Alex Noren faces up to the task of facing a fired up Rory McIlroy at Wentworth

Alex Noren proved last season that he has what it takes to compete for a major championship. Orlando Ramirez-USA TODAY Sports

WENTWORTH, U.K. -- Reigning champion Alex Noren has never gone lower through 36 holes on the West Course at Wentworth.

He heads into the weekend on 7-under-par 137 after rounds of 69-68. His card on Friday was bogey-free and included a pair of birdies on each nine. His defence of the title has been every bit as good as we should have expected of a man who has logged seven top 25 finishes on the PGA Tour this season and who carded a pair of 66s last time out in THE PLAYERS Championship at TPC Sawgrass.

There's just one problem: his playing partner on Thursday and Friday, Rory McIlroy, who carded a sensational 7-under-par 65 to burst clear of the field on 12-under 132. When Noren exited the scorer's hut and approached the waiting media he was his usual busy self, but he was also more than a little awestruck.

"Did you see that?" he gasped. "Can you believe it?" he asked, eyes blinking, a bewildered smile happily spreading across his face. "I mean, wow," he concluded. "That's the best round I've ever seen. I'm about to quit golf. I don't think I've ever seen anything like it. It was just shot after shot after shot."

McIlroy's long game was majestic. He reached the turn in 3-under-par 32 yet the numbers don't tell the story. On four of the holes he parred he had genuine looks at birdie from inside ten feet. If it suggested that he would shortly reap the rewards, a spell midway through the back nine proved it: a four-hole birdie blitz from the 12th. But for an inability to birdie either of the par-5 closing holes he would be even further distant of the chasing pack.

In theory Noren had a ringside seat. In practice it was as if he'd had a four hour sparring session because his next words had a touch of the punch-drunk about them. "It's good to play with a guy like that because it keeps you on your toes, but then if he hits just before you it almost puts you under more pressure to keep up with him." If that suggested an element of confusion all the more credit to Noren for hanging onto McIlroy's bootstraps.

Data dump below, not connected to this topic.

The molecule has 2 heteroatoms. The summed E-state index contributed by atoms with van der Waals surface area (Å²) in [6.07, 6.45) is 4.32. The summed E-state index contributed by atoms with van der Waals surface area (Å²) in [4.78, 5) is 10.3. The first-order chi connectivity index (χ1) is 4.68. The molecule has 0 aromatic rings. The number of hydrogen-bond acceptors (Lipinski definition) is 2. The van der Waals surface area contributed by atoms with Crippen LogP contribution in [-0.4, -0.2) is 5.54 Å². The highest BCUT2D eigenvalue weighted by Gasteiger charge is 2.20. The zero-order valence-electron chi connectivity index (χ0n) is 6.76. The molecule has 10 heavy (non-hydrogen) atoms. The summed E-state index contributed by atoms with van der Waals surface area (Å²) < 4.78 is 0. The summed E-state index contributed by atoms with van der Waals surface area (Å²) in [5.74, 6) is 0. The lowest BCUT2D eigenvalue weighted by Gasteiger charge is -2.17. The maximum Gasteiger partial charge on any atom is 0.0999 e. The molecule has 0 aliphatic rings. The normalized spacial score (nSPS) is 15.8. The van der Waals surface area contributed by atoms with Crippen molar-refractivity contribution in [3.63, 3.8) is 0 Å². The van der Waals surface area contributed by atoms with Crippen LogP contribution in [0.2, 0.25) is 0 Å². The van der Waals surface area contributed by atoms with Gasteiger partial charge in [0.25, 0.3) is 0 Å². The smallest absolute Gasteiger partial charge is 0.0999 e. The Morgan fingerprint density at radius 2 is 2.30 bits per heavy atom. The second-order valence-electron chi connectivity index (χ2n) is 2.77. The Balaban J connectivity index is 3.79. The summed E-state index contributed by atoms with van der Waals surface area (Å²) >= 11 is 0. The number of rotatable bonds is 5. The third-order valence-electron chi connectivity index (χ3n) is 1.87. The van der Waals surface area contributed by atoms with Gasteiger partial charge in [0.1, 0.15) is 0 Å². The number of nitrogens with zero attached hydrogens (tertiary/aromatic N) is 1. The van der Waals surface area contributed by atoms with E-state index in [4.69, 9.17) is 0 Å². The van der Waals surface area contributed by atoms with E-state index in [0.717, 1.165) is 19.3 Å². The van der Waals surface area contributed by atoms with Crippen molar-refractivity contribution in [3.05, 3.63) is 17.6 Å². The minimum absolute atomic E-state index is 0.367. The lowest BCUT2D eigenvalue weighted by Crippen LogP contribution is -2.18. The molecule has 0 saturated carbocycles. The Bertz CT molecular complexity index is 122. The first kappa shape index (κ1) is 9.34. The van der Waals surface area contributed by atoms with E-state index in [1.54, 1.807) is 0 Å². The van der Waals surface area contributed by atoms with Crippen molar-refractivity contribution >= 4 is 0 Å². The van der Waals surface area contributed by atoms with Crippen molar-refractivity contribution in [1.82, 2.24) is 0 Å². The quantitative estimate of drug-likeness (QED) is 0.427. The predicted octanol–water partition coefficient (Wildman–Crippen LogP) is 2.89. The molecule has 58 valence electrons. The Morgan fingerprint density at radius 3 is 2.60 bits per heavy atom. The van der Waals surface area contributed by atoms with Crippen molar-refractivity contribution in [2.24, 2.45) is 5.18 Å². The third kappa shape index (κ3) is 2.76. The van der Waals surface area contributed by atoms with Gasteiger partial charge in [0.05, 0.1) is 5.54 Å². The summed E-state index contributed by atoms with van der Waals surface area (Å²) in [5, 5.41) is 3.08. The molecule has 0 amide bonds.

The Northern Irishman has the rare ability to make playing golf appear as simple as a walk in the park. In contrast the ferociously hard-working Swede achieves the opposite; his pre-shot contortions, comfortably among the most elaborately complex in the game, cause wonderment among the fans who lined the fairways.

"Blacksmith", "axeman" and "lumberjack" were three words ticket holders were overheard using to describe Noren's pre-swing manipulations, yet in truth the swing itself is excellent. It has been, however, a work in progress.

"I've been looking for a draw all week," he admitted, "but I was missing both ways which is difficult to cope with. So after 12 holes I resorted to my push fade shape. It's more reliable for me when I'm not on my A game. You don't have to hit perfect shots, just more consistency would be nice."

Then it was if Noren realised that to talk of his own efforts was superfluous today. "You know what? 7-under is great given how I played. It's just-" He paused for a rueful smile. "I'm really happy with how I played.

Super happy. It's just a pity Rory is playing."